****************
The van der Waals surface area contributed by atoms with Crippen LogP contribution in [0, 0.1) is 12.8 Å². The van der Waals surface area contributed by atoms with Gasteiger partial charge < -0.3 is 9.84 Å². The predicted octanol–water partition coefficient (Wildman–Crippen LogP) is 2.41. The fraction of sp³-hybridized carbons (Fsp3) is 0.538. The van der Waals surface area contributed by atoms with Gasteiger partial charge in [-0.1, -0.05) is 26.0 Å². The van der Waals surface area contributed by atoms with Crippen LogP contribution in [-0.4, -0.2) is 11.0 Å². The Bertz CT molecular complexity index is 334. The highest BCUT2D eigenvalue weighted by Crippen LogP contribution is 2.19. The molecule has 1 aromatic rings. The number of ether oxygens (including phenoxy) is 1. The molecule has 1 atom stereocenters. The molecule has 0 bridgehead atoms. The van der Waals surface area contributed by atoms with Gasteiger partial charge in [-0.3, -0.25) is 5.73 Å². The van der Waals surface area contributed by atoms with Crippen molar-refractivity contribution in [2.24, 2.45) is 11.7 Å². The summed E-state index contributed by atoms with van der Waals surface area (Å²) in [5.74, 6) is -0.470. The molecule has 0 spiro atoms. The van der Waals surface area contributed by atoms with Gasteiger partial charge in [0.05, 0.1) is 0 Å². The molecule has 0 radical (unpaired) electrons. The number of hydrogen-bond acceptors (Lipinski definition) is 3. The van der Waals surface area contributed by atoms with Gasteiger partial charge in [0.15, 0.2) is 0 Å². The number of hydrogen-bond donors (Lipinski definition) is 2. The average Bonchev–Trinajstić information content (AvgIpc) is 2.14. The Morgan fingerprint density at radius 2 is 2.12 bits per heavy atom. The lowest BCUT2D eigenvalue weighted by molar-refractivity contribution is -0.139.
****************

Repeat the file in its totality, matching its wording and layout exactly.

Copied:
The van der Waals surface area contributed by atoms with Crippen LogP contribution in [0, 0.1) is 12.8 Å². The van der Waals surface area contributed by atoms with Gasteiger partial charge < -0.3 is 9.84 Å². The predicted octanol–water partition coefficient (Wildman–Crippen LogP) is 2.41. The fraction of sp³-hybridized carbons (Fsp3) is 0.538. The van der Waals surface area contributed by atoms with Gasteiger partial charge in [-0.1, -0.05) is 26.0 Å². The van der Waals surface area contributed by atoms with Crippen LogP contribution in [-0.4, -0.2) is 11.0 Å². The Bertz CT molecular complexity index is 334. The highest BCUT2D eigenvalue weighted by Crippen LogP contribution is 2.19. The molecule has 1 aromatic rings. The number of ether oxygens (including phenoxy) is 1. The molecule has 1 atom stereocenters. The molecule has 0 bridgehead atoms. The van der Waals surface area contributed by atoms with Gasteiger partial charge in [-0.3, -0.25) is 5.73 Å². The van der Waals surface area contributed by atoms with Crippen molar-refractivity contribution in [2.24, 2.45) is 11.7 Å². The summed E-state index contributed by atoms with van der Waals surface area (Å²) in [5.74, 6) is -0.470. The molecule has 0 spiro atoms. The van der Waals surface area contributed by atoms with Gasteiger partial charge in [0.05, 0.1) is 0 Å². The molecule has 0 radical (unpaired) electrons. The number of hydrogen-bond acceptors (Lipinski definition) is 3. The van der Waals surface area contributed by atoms with Gasteiger partial charge in [0.15, 0.2) is 0 Å². The number of hydrogen-bond donors (Lipinski definition) is 2. The average Bonchev–Trinajstić information content (AvgIpc) is 2.14. The Morgan fingerprint density at radius 2 is 2.12 bits per heavy atom. The lowest BCUT2D eigenvalue weighted by molar-refractivity contribution is -0.139.